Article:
For purposes of paragraph (1), major life activities include, but are not limited to, caring for oneself, performing manual tasks, seeing, hearing, eating, sleeping, walking, standing, lifting, bending, speaking, breathing, learning, reading, concentrating, thinking, communicating, and working.

Vaccine hesitancy is a documented mental health issue and has been since the advent of vaccines. The Diagnostic & Statistics Manual, 5th Edition (DSM-V) lists blood-injection-injury on its specific phobia scale.[1] The etiology of vaccine hesitancy is highly complex and not always based on irrationality. Many have thoughtfully considered whether they should subject themselves or their children to some or all vaccines. Here is how one article from 2013 describes the decision-making process on vaccines:

Many interventions are designed with the assumption that resistance to vaccination can be countered by supplying probabilistic information about vaccine risks and benefits. From this perspective, individuals who have concerns or doubts regarding vaccination are often assumed to be irrational, emotional, ill-informed, or to be manipulated by anti-vaccination groups….individual decision-making about vaccination is influenced by many different factors, including the fact that some of those who have doubts and concerns about vaccine safety use an entirely different decision-making model or subscribe to a different set of beliefs about health and illness. Supplying additional probabilistic information may not adequately address individual concerns.[2]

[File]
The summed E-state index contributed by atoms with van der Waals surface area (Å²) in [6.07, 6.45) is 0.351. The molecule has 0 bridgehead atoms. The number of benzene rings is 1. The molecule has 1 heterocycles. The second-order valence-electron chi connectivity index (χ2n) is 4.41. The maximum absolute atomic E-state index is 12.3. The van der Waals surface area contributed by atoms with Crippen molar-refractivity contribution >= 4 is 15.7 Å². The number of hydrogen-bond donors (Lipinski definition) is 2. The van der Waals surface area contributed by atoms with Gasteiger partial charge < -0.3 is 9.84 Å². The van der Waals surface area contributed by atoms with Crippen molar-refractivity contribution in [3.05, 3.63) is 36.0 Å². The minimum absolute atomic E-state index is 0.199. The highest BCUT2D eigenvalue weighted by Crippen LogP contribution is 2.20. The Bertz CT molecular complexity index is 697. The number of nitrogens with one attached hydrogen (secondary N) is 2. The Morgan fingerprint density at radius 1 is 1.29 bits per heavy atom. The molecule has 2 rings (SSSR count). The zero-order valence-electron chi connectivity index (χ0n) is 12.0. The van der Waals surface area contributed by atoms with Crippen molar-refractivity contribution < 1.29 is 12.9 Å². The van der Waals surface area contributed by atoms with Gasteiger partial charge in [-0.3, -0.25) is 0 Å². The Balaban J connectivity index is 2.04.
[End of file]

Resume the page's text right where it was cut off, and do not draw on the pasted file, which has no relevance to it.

In the face of such a complex decision-making process, especially in a society that, at least on parchment, supports freedom of speech and thought along with personal liberty, it is nothing short of an insult to limit the vaccine hesitant to simplistic, single-track paths toward seeking exemptions. Exemption requests are allowed for two basic reasons: Medical or Ethical/Religious. Why is there not an exemption path for well-informed people, especially for those who work in the field of pharmaceuticals and the regulations surrounding them, to proffer their own reasoned arguments against submitting to a mandate for experimental vaccines that have not yet completed their full clinical trials and for which we have little public data or reporting (perhaps by design?) on any adverse effects. There have been enough media reports about potential vaccine-related health issues and even fatalities to raise significant concerns in the minds of some.